City of San Diego switches to renewable diesel

Quimby Mug Bayou Florida Headshot
Updated Oct 29, 2016

San Diego is the latest U.S. city to begin using renewable diesel in its fleet, fuel supplier Neste reported on Friday.

Several California cities, and even the state itself, have switched to the advanced bio-fuel which is among the cleanest burning in the world.

Fleet vehicles in San Diego that will be using renewable diesel include refuse packers, dump trucks, construction equipment and street sweepers.

“Air quality is a significant concern in many cities around the world today. Neste offers a drop-in solution for instantly reducing traffic-related local emissions and improving local air quality,” says Kaisa Hietala, executive vice president of Renewable Products at Neste.

“We are very pleased that our innovative, low-carbon renewable diesel now benefits San Diego, the second largest city in California, as well as its inhabitants.”

Neste reports that by switching from petroleum diesel to waste-based renewable Diesel, San Diego diesel fleet’s greenhouse gas emissions will be reduced by up to 80 percent, contributing to the city’s ambitious climate targets.

Over 1,100 vehicles and equipment, representing approximately 25 percent of the city’s fleet, run on Neste Renewable Diesel, and no performance issues have been reported.

“This change will make a major part of our fleet greener overnight, creating more environmentally-friendly vehicles that are cheaper to maintain,” says Mayor Kelvin L. Faulconer, City of San Diego. “By transitioning to renewable diesel, we’re significantly reducing the pollution caused by city vehicles that serve the public on a daily basis. We’re leading by example and showing other cities how to make common-sense changes to improve the environment around us.”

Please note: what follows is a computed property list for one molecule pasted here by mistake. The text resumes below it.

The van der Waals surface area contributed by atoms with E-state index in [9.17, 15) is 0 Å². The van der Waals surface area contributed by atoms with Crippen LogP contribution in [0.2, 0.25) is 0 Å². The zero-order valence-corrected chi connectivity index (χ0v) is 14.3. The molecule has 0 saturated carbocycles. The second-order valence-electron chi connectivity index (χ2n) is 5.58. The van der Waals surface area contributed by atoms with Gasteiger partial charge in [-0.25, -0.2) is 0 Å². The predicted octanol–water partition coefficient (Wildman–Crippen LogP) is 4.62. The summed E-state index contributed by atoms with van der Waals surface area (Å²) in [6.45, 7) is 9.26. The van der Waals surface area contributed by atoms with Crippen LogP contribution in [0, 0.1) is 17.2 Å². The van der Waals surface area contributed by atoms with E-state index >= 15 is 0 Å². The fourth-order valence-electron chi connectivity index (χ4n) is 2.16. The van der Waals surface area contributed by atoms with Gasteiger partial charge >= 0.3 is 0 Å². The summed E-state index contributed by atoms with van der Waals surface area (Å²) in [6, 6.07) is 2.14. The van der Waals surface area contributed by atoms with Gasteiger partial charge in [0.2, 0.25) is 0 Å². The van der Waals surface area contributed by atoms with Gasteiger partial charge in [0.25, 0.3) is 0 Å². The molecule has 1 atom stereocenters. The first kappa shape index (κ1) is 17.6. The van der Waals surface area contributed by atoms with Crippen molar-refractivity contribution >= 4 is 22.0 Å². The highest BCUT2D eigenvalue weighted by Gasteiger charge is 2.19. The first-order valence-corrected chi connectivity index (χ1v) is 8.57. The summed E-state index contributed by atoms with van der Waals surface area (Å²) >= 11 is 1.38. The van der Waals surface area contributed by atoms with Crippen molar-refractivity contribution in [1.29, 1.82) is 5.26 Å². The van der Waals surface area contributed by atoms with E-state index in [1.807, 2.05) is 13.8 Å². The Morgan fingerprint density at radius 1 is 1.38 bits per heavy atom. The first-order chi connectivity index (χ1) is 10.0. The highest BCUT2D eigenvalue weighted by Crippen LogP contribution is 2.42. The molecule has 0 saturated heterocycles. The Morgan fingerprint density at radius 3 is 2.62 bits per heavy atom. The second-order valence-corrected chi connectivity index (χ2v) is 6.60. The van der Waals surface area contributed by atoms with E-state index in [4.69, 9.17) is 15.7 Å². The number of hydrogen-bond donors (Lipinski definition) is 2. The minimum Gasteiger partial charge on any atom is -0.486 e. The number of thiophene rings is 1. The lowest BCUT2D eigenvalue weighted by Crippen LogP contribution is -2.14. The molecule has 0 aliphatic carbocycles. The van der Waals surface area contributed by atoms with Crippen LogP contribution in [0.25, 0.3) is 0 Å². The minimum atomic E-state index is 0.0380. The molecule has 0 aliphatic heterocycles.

Neste Renewable Diesel is supplied to San Diego by The Soco Group, one of Neste’s distributors in California.

Other California cities that have switched to renewable diesel include the City of San Francisco, City of Oakland, City of Walnut Creek, City of Carlsbad and County of Sacramento.

Renewable diesel is not biodiesel. The two fuels are derived from some of the same plant and animal fat sources, but it’s how those feedstocks are processed that makes all the difference.

Biodiesel is processed through transesterification, a chemical reaction that occurs usually through the introduction of an acid or base substance which renders the biomass liquid into an oxygenated, combustible fuel.

Neste, the largest supplier of renewable diesel in the world, uses a patented hydrogenolysis process to transform that same biomass liquid into fuel. It’s also known as hydrotreating in the petroleum industry. Neste produces renewable diesel in Europe and Asia.